I recently ran the Rock N Roll Half Marathon in San Jose. Rock N Roll events are always well run, always fun. Yet, for me, this experience was totally ho-hum, anticlimactic.
I have realized that what used to be exciting is now just expected. I don’t want to say that what used to be hard is now easy, because that isn’t true. Long runs are hard no matter how many you’ve done. But when I ran this same race last year I was thrilled. The Expo was great. The music was great. At 1:45, my time was great (a PR). The cool and colorful medal was totally great!
This year, I kept forgetting I was running it at all. Even the day before, wherein I ran 21 miles at some very dark early hour, I kept thinking how nice it would be to sleep in on Sunday. I kept having to remind myself that I was running a half marathon! “Don’t forget to get up!”
This may have happened because I haven’t gone a weekend without running at least a half marathon distance since last December, give or take a week or so here and there. I am two weeks from the Silicon Valley Marathon, and Rock N Roll was just another stop along my disciplined training regime.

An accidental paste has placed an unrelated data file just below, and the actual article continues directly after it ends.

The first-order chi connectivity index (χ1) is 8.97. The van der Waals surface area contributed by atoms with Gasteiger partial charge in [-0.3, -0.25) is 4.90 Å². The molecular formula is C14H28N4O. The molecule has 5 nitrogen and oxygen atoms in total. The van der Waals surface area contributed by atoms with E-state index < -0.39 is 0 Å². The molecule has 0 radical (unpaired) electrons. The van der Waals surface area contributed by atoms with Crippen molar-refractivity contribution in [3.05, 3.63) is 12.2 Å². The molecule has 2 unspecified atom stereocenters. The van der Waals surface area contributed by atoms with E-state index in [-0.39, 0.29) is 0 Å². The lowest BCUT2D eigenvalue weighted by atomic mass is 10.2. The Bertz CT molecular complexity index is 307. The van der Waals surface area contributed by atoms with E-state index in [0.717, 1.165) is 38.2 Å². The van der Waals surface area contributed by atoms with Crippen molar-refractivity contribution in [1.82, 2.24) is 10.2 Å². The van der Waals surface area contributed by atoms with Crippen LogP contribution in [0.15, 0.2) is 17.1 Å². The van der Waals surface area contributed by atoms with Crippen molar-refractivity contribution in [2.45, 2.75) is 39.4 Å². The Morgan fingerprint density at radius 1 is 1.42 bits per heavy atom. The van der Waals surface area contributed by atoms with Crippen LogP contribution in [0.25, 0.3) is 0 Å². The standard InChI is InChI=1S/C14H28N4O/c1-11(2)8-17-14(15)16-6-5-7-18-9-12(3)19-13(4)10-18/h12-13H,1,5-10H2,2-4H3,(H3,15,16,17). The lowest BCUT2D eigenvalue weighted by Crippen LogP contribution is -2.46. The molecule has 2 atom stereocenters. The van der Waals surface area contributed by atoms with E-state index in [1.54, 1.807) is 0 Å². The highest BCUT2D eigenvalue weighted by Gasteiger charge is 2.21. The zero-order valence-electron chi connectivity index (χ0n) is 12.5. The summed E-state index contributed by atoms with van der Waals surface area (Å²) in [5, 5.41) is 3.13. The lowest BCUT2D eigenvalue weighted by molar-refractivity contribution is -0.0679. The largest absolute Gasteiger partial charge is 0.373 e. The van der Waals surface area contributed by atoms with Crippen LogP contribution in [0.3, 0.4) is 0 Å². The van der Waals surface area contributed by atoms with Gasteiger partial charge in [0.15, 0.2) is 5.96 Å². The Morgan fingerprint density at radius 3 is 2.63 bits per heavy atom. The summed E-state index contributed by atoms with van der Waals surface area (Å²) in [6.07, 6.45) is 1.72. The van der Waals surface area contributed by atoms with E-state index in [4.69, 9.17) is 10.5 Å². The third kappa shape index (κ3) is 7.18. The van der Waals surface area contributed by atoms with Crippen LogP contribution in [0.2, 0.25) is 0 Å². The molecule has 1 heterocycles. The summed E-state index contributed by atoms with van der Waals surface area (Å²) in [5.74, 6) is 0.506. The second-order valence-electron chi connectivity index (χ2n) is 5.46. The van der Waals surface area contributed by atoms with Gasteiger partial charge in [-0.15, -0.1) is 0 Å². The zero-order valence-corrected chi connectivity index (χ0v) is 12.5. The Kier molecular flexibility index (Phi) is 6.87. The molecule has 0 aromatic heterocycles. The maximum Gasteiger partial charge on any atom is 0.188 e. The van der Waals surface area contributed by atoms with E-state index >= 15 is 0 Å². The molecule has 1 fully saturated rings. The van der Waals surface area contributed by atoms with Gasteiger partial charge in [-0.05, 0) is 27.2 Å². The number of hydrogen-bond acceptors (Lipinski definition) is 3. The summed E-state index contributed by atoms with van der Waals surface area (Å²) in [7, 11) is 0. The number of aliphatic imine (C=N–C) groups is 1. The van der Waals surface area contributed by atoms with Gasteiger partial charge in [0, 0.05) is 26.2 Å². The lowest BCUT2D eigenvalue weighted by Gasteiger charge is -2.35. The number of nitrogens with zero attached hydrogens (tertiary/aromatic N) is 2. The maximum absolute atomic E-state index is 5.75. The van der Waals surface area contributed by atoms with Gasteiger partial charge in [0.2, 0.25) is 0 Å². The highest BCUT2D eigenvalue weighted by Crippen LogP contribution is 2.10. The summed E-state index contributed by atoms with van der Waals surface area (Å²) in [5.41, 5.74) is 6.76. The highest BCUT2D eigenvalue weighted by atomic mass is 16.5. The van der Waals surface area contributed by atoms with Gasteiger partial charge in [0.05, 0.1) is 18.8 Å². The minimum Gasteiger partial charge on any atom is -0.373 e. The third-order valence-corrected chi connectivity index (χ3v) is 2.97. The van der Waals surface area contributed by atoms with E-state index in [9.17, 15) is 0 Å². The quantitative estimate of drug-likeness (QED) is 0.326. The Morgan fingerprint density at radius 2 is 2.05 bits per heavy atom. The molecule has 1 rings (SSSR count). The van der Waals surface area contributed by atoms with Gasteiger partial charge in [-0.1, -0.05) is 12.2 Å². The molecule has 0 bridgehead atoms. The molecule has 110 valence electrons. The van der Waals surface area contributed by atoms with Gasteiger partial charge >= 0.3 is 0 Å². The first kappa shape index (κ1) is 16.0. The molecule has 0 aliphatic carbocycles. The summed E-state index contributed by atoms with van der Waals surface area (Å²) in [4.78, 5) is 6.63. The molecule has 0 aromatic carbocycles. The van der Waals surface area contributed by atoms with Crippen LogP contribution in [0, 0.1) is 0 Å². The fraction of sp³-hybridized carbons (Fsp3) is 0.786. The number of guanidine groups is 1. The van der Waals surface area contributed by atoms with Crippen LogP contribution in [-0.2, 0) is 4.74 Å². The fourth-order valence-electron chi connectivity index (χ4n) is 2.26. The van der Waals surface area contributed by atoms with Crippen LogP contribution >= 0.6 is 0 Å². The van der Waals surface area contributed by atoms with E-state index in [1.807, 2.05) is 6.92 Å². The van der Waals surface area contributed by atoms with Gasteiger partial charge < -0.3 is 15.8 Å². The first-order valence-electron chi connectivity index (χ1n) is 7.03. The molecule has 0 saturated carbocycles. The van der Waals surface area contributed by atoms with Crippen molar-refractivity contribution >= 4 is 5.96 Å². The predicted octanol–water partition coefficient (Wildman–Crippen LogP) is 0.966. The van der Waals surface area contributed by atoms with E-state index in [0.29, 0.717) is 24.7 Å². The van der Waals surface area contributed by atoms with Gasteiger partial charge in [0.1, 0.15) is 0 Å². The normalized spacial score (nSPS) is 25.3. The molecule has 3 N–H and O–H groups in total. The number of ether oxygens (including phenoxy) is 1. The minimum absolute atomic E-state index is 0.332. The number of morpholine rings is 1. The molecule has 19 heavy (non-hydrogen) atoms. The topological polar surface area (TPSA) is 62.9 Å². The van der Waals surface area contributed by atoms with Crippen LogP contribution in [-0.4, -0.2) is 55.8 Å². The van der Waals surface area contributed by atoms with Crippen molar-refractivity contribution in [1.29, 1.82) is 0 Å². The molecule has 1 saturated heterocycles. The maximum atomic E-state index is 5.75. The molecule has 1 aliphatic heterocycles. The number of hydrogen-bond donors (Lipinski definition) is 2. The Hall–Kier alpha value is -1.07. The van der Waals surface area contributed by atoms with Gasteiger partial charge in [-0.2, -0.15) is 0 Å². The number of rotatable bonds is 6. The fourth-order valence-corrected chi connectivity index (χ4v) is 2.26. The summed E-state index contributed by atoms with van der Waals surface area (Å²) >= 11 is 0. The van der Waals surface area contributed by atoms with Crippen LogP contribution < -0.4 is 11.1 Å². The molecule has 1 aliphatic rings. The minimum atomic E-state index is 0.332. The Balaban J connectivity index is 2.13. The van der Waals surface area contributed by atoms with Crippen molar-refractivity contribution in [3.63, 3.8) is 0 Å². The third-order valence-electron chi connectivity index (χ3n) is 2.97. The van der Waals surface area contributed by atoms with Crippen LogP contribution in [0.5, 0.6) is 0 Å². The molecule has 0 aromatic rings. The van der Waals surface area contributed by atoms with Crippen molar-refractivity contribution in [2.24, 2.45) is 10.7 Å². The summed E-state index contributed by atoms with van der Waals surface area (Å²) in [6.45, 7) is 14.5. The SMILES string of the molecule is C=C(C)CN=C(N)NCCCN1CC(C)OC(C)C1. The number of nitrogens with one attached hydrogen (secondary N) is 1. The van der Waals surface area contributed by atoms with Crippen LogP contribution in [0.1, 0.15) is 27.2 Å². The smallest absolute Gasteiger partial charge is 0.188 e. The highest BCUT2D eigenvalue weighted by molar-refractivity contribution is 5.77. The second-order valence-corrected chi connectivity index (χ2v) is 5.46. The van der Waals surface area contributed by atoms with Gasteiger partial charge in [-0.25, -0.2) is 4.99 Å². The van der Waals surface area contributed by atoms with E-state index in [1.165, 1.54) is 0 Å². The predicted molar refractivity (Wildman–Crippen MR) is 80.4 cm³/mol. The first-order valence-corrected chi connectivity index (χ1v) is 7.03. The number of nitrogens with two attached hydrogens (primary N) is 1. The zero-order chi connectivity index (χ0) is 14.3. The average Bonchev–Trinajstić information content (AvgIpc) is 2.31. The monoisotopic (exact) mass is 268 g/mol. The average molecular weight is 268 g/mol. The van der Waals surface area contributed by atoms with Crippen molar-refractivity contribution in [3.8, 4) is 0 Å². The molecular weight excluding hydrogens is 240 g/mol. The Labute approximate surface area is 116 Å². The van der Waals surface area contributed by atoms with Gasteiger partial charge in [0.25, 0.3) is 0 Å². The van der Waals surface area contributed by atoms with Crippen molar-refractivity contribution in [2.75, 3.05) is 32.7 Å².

The weird thing is, although I am excited to run SV because I like the race, my attitude is a little ho-hum. Maybe it’s because I blew it at the San Diego Marathon in June and never mentally recovered. Maybe it’s because I have come to love trail running and I just want to get this road race out of the way so I can reclaim the dirt. Maybe it’s because I really am chomping at the bit to start Ultra training in December.
Whatever the reason, the exciting has almost become the expected. I expect to complete my sixth 26.2 on October 26th. I expect to wonder why I am doing it at all come mile 18. I expect it to hurt a lot come mile 20. I expect to want to stop at mile 22 and 23 and 24. I expect I will run a better race if I can stick with my partner. I expect my eyes to well up when I cross the finish line. Come to think of it, I expect when I cross that finish line I will be very astonished that I did it again. And what if I manage to do it faster than ever before? Now that would be exciting.